Why become an Ambassador?

Ambassadors will be featured on the Pact website and in the Commission’s social media channels, and will be able to use the Pact’s platforms and communication materials. They will be part of the Ambassadors’ network, which will offer opportunities for peer-to-peer exchanges, discussions and trainings.


The Climate Pact will encourage democratic, science-based, hands-on, transparent, locally grounded, inclusive and long-lasting action on climate change by individuals and organisations.

3.1.Encouraging participation

Many people feel they have too little influence over crucial decisions such as how to fight climate change. Processes such as citizen dialogues and assemblies 26 show that involving people directly in important and complex discussions creates co-ownership, unlocks technological and social innovation, and optimises decision-making. As the EU raises its climate targets, the Pact will link with all levels of government as well as civil society and Europe’s citizens directly, by launching democratic debates that include the perspectives of people in all their diversity.

Participation in the Pact will contribute to a climate movement across Europe’s communities and regions and emphasise the social bonds inspired by common, peer-to-peer, community-led action on climate to improve our health and local environment.

Pact participants, either individuals or organisations, will get involved in different ways. For instance, they will be able to register their climate initiatives and pledges on the Climate Pact’s online platform or to join initiatives of others. Pact participants will be able to express interest in the work of others and connect with them to generate additional action and momentum in a spirit of community. There is a clear interest: more than 80% of respondents to the public consultation on the Climate Pact expressed interest in making a climate action commitment. 

The Pact will look into possible cooperation with the Count Us In’ global campaign and platform 27 that aims to get 1 billion people to take action, and similar or complementary initiatives, aimed at encouraging people to take climate action in their everyday life and demonstrate the collective impact of individual actions.

In particular, the Pact will invite young people to continue bringing climate and environment issues to the top of the global agenda. They arguably have the biggest stake in climate action, as the decisions we make today shape the world they will live in as adults and leave behind for their children. To foster involvement in climate policy even more and support youth action on climate, the Commission will engage in regular dialogues with young people and offer them a prominent space in the Pact. For this purpose, it will co-create, together with young people, a structured engagement programme as part of the Pact.

For the Pact to remain an open, inclusive and ambitious initiative, people and organisations wishing to take part by registering a pledge have to respect the Pact’s values.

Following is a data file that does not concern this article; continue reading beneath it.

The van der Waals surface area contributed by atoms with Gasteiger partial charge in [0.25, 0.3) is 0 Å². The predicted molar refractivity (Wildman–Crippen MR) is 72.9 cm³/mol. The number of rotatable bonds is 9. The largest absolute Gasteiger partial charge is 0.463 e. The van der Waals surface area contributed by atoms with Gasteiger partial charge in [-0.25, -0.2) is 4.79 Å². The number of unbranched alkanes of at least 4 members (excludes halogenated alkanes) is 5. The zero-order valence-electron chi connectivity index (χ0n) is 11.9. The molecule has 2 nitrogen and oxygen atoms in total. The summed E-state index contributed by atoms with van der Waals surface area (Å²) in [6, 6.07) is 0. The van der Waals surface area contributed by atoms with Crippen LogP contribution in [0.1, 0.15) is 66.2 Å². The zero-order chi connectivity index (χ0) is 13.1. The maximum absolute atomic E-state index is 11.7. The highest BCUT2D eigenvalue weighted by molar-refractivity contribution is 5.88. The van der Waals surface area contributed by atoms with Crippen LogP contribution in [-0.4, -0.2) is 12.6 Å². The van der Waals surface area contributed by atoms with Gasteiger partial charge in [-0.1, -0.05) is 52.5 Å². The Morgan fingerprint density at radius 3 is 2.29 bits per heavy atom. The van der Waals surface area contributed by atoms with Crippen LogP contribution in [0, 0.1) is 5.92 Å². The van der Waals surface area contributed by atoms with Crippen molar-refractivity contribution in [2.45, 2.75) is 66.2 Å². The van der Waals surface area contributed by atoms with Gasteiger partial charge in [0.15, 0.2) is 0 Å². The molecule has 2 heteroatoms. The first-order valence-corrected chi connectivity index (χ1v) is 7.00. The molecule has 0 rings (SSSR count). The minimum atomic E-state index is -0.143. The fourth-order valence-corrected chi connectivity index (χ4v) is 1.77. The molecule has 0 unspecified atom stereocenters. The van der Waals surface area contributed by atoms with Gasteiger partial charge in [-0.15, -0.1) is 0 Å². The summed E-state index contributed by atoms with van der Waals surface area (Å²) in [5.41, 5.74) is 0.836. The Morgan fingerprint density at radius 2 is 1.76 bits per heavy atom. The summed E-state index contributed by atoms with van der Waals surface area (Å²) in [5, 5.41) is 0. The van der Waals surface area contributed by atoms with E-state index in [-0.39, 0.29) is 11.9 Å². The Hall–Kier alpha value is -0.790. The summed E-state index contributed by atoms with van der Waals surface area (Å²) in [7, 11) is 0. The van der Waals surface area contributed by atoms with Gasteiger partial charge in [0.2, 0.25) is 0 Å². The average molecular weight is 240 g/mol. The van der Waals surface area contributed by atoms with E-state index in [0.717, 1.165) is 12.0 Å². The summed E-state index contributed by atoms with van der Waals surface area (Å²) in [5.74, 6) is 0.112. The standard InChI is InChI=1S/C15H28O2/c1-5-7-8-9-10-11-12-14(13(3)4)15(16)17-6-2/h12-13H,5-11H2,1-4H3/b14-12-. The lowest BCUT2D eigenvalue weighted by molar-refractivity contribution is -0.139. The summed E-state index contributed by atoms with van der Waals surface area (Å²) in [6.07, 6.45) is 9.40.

The Pact’s values

1.Science, responsibility and commitment. Participating in the Pact will entail positive climate action, inspiring or encouraging others to join. Participants will contribute with concrete, science-based, trustworthy actions with clear and, ideally, measurable outcomes to show impact.

2.Transparency. Pact participants will commit to sharing relevant information on their actions, methodologies and results with other Pact participants and with the public. This will help participants and others to track progress, make improvements, learn from or join each other’s initiatives, and understand the overall impact of the action taken.

3.No greenwashing. Pledges will be registered in such a way as to demonstrate that participants’ commitments are concrete, public, and transparent. The Commission will develop an appropriate way to monitor progress, with different levels of scrutiny depending on the participant’s capacity. 28  

4.Ambition and urgency. To achieve the climate and environmental aims we need to challenge long-standing behaviours and assumptions, quickly and decisively. While every little step counts, Pact participants will also aspire to transformative solutions, including visionary projects, experimentation, innovative ways to cooperate, and healthy competition for results.

5.Action tailored to local contexts. Discussions and action will be adapted to local contexts and target groups. The closer to people’s day-to-day reality, the better.

6.Diversity and inclusiveness. Anyone, from any background or profession, will be able to take part. 29 The Pact will aim to pull down barriers to climate action. This includes the barriers resulting from personal characteristics, such as gender, age and disabilities. It will help Pact participants to be at the centre of debates such as those on the future of Europe. In developing the Pact, the Commission will rely on the creativity and variety of views arising from democratic and participatory mechanisms.

3.2.Making the best use of digital tools

To boost participation, the Pact will use information technology to provide innovative ways to attract people, and implement actions, taking account of the need to ensure universal accessibility for all. 30 For instance: